Kester Brewin, a teacher of mathematics in South East London, was wondering why his son has been invited to countless pirate-themed birthday parties, but not any aggravated robbery themed parties. What's the reason for our fascination with pirates?
Brewin’s answer is an amazing 13-minute video talk for TEDx Exeter (UK) based on his 2012 book, Mutiny! Why We Love Pirates and How they Can Save Us. The talk is a powerful account of 18th century piracy and a plea for all of us to become pirates as acts of radical emancipation.
For the full effect, I urge you to watch the full video....but here is a key excerpt transcribed from Brewin’s talk:
What I want to propose is that whenever we see pirates, we see a system in some kind of trouble, whether it involves politics, economics, spirituality, culture or the arts. Pirates send us a signal that something that should be held in the hands of common people, has been taken away.
Now if we look back in history, the golden age of pirates, the early 1700s, we see England, Spain, France and Holland trying to enclose the new world of the Americas into their empires. At this time we are right at the birth of emerging global capitalism. The engine of this movement is the ship. And the petrol in the engines are sailors.
Like Blackbeard here [powerpoint slide], they are combustible characters. But exploding because of the huge pressures they were put under. Sailors were brutally treated. Whipped, beaten, fed rotten food. Sailors at this time were rarely paid and regularly injured. One writer of the day wrote that to be a sailor was to be caught in a machine from which there is no escape except incapacity, desertion or death. To be a sailor in the navy was to be close to death. The mark they used in the ship’s log to show a sailor’s death? The skull and crossed bones.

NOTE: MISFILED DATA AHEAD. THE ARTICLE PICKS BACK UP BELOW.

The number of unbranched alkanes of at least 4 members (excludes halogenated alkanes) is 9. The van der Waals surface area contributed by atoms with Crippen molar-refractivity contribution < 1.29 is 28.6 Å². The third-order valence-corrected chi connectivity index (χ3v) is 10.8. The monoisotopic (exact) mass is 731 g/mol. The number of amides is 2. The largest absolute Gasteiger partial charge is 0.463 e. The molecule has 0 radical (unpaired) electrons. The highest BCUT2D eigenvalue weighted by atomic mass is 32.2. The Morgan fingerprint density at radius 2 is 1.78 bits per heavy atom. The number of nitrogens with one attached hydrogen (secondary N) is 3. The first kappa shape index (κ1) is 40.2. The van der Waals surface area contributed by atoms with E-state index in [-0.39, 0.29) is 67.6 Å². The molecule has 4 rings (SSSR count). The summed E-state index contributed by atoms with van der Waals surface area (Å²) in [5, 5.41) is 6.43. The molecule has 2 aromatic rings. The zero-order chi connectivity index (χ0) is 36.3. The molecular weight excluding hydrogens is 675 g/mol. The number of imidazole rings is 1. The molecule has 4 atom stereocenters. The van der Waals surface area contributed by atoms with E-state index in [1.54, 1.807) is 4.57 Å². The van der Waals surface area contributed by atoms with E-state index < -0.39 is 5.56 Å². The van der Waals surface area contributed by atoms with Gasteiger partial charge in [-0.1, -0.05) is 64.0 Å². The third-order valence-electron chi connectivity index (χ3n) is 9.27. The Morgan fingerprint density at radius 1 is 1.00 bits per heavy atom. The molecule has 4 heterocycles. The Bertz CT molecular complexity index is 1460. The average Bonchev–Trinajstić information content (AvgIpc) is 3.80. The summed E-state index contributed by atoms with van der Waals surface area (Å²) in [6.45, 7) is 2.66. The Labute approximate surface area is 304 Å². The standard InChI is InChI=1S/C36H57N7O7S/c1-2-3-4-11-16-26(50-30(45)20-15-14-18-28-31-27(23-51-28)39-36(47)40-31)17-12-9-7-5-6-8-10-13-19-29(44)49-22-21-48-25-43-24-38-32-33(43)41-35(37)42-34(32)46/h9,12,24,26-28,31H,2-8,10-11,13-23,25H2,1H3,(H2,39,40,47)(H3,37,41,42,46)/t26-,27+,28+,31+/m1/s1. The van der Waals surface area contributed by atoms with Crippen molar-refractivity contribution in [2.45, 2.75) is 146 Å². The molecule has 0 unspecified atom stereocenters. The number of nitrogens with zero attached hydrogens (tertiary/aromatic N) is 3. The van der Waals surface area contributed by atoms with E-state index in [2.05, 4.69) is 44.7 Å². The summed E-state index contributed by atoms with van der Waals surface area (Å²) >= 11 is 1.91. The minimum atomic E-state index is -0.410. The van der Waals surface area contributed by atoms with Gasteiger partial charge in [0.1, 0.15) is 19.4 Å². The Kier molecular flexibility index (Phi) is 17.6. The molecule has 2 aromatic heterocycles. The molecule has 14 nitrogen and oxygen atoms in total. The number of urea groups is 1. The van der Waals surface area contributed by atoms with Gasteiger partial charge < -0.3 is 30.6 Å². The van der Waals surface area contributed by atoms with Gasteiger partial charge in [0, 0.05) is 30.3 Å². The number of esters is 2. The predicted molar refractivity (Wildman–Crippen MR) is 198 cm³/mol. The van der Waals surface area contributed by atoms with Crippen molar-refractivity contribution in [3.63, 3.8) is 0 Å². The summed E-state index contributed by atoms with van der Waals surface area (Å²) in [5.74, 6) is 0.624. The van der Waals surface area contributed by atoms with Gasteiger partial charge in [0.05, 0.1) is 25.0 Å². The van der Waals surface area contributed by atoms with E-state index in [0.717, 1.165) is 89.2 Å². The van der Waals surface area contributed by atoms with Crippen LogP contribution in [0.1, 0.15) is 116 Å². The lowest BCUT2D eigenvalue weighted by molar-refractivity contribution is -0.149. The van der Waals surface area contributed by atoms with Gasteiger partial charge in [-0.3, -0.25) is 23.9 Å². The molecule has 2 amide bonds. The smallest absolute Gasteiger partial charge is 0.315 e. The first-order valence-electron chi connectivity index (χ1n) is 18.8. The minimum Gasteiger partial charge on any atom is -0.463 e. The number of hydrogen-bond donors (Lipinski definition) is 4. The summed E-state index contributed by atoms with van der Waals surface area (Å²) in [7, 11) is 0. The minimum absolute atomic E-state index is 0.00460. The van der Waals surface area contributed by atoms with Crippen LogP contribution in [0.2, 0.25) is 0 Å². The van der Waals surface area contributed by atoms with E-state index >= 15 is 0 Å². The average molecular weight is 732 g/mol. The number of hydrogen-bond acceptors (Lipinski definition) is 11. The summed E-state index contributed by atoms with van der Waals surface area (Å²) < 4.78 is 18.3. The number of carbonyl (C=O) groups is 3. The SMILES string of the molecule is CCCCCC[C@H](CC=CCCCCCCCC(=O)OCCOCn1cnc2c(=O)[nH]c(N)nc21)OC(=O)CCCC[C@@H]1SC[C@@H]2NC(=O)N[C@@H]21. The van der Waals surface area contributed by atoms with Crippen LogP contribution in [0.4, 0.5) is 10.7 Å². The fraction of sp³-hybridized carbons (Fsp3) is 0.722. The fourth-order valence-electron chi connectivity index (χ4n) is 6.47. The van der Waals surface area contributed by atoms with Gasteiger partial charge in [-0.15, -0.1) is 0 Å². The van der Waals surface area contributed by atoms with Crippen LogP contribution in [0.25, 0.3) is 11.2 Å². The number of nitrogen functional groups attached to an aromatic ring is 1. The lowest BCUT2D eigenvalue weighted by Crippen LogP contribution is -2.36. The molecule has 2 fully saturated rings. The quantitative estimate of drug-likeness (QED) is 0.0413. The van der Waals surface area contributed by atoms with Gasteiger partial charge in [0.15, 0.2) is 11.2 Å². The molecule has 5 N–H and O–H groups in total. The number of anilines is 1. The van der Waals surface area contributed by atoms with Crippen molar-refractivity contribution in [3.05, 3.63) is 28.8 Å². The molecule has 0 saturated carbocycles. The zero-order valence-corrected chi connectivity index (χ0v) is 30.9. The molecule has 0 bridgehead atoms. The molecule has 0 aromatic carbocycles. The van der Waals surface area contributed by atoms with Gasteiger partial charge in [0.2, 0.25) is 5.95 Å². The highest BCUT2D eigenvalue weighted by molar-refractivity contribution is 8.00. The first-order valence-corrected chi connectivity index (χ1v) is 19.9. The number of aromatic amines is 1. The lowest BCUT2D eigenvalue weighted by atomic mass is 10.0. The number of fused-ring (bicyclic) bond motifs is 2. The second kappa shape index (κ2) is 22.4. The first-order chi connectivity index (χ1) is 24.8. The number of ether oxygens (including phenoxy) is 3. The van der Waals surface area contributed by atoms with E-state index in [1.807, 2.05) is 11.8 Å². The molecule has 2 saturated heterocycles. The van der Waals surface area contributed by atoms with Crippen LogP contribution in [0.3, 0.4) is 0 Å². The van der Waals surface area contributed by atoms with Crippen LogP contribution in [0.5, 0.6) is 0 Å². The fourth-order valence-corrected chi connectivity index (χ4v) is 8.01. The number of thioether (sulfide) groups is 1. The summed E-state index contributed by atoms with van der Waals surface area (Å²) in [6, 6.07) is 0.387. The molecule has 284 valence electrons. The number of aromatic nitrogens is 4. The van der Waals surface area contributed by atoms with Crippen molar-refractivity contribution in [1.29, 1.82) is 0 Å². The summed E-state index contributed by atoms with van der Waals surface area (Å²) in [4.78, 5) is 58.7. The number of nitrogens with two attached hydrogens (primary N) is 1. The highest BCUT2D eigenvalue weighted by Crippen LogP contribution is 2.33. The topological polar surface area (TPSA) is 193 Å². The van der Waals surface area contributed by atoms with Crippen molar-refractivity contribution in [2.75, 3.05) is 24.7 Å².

You see, sailors turned to piracy because of the brutal lives they lived under these captains. A sailor’s life was going to be a short one. So if it was going to be a short life, why not a merry one? And when sailors turned to piracy, they lived a very different life at sea. Pirates could vote for their own officers. They ate and drank well. Pirates were compensated from the common purse if they were injured. But most importantly, pirates shared equally among themselves the profits of their labors.
You see, the common misconception is that pirates were just thieves. But what this misses is that everyone was thieving – the English navy from the French. French from the Spanish. The Spanish from the Dutch. And all of them from the land.
Very importantly: Pirates were not hated because they stole. No! Pirates were hated for refusing to pass on what they stole to the king. Pirates were hated for refusing to be more than just scum. That’s what the Jolly Roger screams loud and clear. The brutal treatment. The dehumanizing work for no reward....
Pirates come to us as an act of radical self-determination. To move to piracy is an act of emancipation -- stepping out from under oppression. And that is why we dress our children up as pirates – to give them a taste of freedom that we should all be thinking of.
Pirates of the 18th Century tell us important things about piracy in general, which is this: Whenever the resources of the many are enclosed for the benefit of the few, pirates will rise up, break that down, and put riches back into the hands of common people.
Brewin's talk brings to mind the pioneering history of the Atlantic slave trade, piracy and English merchants that Peter Linebaugh and Marcus Rediker have written, The Many Headed Hydra. Highly recommended. Brewin's version of this history has a passion and clarity that is quite moving. .
More on Brewin? The notes for his talk explain that besides teaching math in the UK, he is “a freelance writer, poet and consultant for BBC education. He writes regularly on education and technology for the national educational press, and has published a number of highly acclaimed books on the philosophy of religion.”